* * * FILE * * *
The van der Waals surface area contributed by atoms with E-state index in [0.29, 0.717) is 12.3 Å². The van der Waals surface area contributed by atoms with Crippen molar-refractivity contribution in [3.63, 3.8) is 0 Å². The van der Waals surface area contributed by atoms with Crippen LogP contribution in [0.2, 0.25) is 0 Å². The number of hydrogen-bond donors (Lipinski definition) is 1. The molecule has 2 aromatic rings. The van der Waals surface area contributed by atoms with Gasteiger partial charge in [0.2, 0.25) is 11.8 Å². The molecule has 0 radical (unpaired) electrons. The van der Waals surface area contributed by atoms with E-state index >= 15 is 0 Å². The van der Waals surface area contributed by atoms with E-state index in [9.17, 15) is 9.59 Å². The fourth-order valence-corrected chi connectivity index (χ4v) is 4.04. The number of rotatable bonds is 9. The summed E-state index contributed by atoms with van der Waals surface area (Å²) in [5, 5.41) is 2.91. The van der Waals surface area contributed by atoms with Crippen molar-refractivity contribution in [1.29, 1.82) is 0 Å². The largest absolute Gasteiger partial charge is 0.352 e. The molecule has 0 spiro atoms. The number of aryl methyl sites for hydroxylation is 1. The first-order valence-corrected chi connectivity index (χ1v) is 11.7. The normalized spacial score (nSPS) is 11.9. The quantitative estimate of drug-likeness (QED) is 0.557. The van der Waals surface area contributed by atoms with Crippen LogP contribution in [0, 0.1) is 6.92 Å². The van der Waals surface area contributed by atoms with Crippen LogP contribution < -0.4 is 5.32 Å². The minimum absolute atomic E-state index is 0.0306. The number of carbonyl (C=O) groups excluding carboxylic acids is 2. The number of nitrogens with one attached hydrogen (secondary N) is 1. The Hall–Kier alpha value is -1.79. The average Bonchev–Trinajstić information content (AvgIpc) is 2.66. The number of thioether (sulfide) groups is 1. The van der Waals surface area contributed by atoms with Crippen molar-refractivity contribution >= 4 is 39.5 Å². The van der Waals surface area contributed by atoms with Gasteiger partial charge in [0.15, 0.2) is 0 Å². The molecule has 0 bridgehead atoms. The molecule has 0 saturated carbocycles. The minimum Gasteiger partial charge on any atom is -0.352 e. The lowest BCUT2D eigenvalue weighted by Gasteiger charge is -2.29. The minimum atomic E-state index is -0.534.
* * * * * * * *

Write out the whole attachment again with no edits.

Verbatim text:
The van der Waals surface area contributed by atoms with E-state index in [0.29, 0.717) is 12.3 Å². The van der Waals surface area contributed by atoms with Crippen molar-refractivity contribution in [3.63, 3.8) is 0 Å². The van der Waals surface area contributed by atoms with Crippen LogP contribution in [0.2, 0.25) is 0 Å². The number of hydrogen-bond donors (Lipinski definition) is 1. The molecule has 2 aromatic rings. The van der Waals surface area contributed by atoms with Gasteiger partial charge in [0.2, 0.25) is 11.8 Å². The molecule has 0 radical (unpaired) electrons. The van der Waals surface area contributed by atoms with E-state index >= 15 is 0 Å². The van der Waals surface area contributed by atoms with E-state index in [9.17, 15) is 9.59 Å². The fourth-order valence-corrected chi connectivity index (χ4v) is 4.04. The number of rotatable bonds is 9. The summed E-state index contributed by atoms with van der Waals surface area (Å²) in [5, 5.41) is 2.91. The van der Waals surface area contributed by atoms with Crippen molar-refractivity contribution in [1.29, 1.82) is 0 Å². The largest absolute Gasteiger partial charge is 0.352 e. The molecule has 0 spiro atoms. The number of aryl methyl sites for hydroxylation is 1. The first-order valence-corrected chi connectivity index (χ1v) is 11.7. The normalized spacial score (nSPS) is 11.9. The quantitative estimate of drug-likeness (QED) is 0.557. The van der Waals surface area contributed by atoms with Crippen LogP contribution in [0, 0.1) is 6.92 Å². The van der Waals surface area contributed by atoms with Crippen LogP contribution < -0.4 is 5.32 Å². The minimum absolute atomic E-state index is 0.0306. The number of carbonyl (C=O) groups excluding carboxylic acids is 2. The number of nitrogens with one attached hydrogen (secondary N) is 1. The Hall–Kier alpha value is -1.79. The average Bonchev–Trinajstić information content (AvgIpc) is 2.66. The number of thioether (sulfide) groups is 1. The van der Waals surface area contributed by atoms with Crippen molar-refractivity contribution >= 4 is 39.5 Å². The van der Waals surface area contributed by atoms with Gasteiger partial charge in [0.15, 0.2) is 0 Å². The molecule has 0 bridgehead atoms. The molecule has 0 saturated carbocycles. The minimum Gasteiger partial charge on any atom is -0.352 e. The lowest BCUT2D eigenvalue weighted by Gasteiger charge is -2.29. The minimum atomic E-state index is -0.534.